Let me give you an example. A few weeks back, I spoke with a solutions engineer for an Observability vendor. We were looking at whether or not we might consider making the switcheroo to their product. We had instrumented one of our applications using OpenTelemetry, and had asked him to walk us through how to read traces and troubleshoot using their platform. Right away, this engineer, who had never seen our code before and had zero knowledge of our application, was able to point to some potential wonkiness in our code. All of us on the call were like, “Whoa!” 🤯

2- OpenTelemetry Support

Fact: most of the big Observability vendors out there have OpenTelemetry support. That’s awesome, given that OTel has become the de facto standard for instrumenting code. This means that vendors either ingest OTel data via the native OpenTelemetry format, OTLP (e.g. Lightstep and Honeycomb), or they require their own OpenTelemetry exporter via the OTel Collector to translate the OTel data format into their platform’s native data format (e.g. Dynatrace, Datadog).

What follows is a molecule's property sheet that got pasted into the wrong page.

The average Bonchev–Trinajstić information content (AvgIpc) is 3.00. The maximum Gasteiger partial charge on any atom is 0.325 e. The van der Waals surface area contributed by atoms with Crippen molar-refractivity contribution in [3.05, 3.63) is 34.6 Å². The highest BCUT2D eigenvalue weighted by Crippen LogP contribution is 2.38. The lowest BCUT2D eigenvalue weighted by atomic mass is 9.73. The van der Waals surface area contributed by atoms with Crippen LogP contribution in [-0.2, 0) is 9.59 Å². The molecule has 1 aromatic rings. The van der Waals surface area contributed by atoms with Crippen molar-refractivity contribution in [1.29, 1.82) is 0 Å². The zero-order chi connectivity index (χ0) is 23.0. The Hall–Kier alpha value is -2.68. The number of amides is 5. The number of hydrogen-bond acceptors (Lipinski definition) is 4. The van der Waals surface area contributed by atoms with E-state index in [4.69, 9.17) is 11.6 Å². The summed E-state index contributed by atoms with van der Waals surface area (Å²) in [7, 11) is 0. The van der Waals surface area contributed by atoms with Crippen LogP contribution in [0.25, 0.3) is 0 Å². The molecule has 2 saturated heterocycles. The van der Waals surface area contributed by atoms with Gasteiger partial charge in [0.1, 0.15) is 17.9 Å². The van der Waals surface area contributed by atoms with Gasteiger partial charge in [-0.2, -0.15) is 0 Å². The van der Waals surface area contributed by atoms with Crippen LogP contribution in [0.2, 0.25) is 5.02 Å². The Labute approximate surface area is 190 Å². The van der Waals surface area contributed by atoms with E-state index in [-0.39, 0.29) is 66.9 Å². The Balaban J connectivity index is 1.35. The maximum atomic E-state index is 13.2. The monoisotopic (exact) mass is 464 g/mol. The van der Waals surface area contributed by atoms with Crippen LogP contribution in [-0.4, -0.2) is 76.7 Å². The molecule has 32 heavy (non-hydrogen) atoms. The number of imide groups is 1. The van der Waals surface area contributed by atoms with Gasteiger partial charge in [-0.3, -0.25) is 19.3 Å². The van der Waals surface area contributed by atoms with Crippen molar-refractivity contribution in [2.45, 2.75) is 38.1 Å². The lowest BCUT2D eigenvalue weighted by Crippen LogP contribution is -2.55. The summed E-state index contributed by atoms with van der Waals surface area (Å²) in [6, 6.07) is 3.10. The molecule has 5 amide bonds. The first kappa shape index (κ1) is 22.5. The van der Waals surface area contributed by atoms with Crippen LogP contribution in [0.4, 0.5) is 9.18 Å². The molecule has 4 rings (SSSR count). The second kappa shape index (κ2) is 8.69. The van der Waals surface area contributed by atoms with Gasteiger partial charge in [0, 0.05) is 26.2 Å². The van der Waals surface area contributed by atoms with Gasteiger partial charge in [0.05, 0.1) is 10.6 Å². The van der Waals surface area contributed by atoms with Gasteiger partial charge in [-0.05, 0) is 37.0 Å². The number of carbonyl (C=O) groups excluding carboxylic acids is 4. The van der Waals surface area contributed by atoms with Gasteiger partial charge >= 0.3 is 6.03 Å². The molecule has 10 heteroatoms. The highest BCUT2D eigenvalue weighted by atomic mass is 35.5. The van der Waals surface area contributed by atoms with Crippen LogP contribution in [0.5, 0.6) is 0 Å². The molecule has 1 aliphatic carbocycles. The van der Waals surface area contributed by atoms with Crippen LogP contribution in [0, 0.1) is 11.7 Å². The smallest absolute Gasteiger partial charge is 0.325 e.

Whether or not a vendor requires a vendor-specific exporter or uses the OTLP format doesn’t really matter²…as long as there’s a way to get the OTel data into that vendor platform. What does matter is how the vendor renders the OTel data in their UI. So, when speaking with a potential vendor, declare to them your intention to use OpenTelemetry, and see how they react.

Last year, my team and I spoke with a vendor who kept trying to steer us towards using their own proprietary tracing library. When we asked about OTel support, they said that while they did ingest OTel data by way of a their own OTel Collector exporter, they said that using their own library for instrumentation would allow us to tap into more features and analytics on their platform. Yikes! Red alert! 🚨

3- Vendor-Differentiating Features

While it’s true that many so-called Observability vendors will render your traces for you, what differentiates them is whether or not you can do something useful with the traces ingested by these systems. (Also, some vendors do a crappy job of making those traces look useful. Just sayin’.) Some questions to ponder:

  • Does the vendor support high-cardinality¹ data?
  • How well does the vendor handle monster traces? That is, can you easily find The Problem in that big, giant trace?